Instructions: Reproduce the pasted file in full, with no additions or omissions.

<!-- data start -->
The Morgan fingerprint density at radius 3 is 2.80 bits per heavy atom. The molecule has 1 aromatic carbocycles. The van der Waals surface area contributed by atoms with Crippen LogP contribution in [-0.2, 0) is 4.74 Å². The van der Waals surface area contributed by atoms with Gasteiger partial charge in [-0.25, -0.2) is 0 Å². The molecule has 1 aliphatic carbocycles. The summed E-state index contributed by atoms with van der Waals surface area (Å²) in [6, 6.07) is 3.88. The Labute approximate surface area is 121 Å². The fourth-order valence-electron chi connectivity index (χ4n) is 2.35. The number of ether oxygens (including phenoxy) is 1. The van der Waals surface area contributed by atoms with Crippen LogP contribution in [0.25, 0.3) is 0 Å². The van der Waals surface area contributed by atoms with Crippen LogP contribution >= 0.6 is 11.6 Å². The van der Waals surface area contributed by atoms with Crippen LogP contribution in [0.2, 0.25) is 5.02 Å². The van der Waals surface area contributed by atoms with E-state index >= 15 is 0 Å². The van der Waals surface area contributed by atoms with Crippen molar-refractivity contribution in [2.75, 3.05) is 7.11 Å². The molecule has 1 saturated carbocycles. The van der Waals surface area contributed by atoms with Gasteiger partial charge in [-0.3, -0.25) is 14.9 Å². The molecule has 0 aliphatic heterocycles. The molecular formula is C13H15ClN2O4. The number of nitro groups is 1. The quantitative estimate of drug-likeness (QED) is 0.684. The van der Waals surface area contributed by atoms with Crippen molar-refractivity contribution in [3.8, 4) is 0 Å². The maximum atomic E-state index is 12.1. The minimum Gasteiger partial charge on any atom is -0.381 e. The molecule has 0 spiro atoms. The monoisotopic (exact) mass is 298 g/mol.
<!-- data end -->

The Morgan fingerprint density at radius 3 is 2.80 bits per heavy atom. The molecule has 1 aromatic carbocycles. The van der Waals surface area contributed by atoms with Crippen LogP contribution in [-0.2, 0) is 4.74 Å². The van der Waals surface area contributed by atoms with Gasteiger partial charge in [-0.25, -0.2) is 0 Å². The molecule has 1 aliphatic carbocycles. The summed E-state index contributed by atoms with van der Waals surface area (Å²) in [6, 6.07) is 3.88. The Labute approximate surface area is 121 Å². The fourth-order valence-electron chi connectivity index (χ4n) is 2.35. The number of ether oxygens (including phenoxy) is 1. The van der Waals surface area contributed by atoms with Crippen LogP contribution in [0.25, 0.3) is 0 Å². The van der Waals surface area contributed by atoms with Crippen LogP contribution >= 0.6 is 11.6 Å². The van der Waals surface area contributed by atoms with Crippen LogP contribution in [0.2, 0.25) is 5.02 Å². The van der Waals surface area contributed by atoms with E-state index >= 15 is 0 Å². The van der Waals surface area contributed by atoms with Crippen molar-refractivity contribution in [2.75, 3.05) is 7.11 Å². The molecule has 1 saturated carbocycles. The van der Waals surface area contributed by atoms with Gasteiger partial charge in [-0.3, -0.25) is 14.9 Å². The molecule has 0 aliphatic heterocycles. The molecular formula is C13H15ClN2O4. The number of nitro groups is 1. The quantitative estimate of drug-likeness (QED) is 0.684. The van der Waals surface area contributed by atoms with Crippen molar-refractivity contribution in [3.8, 4) is 0 Å². The maximum atomic E-state index is 12.1. The minimum Gasteiger partial charge on any atom is -0.381 e. The molecule has 0 spiro atoms. The monoisotopic (exact) mass is 298 g/mol.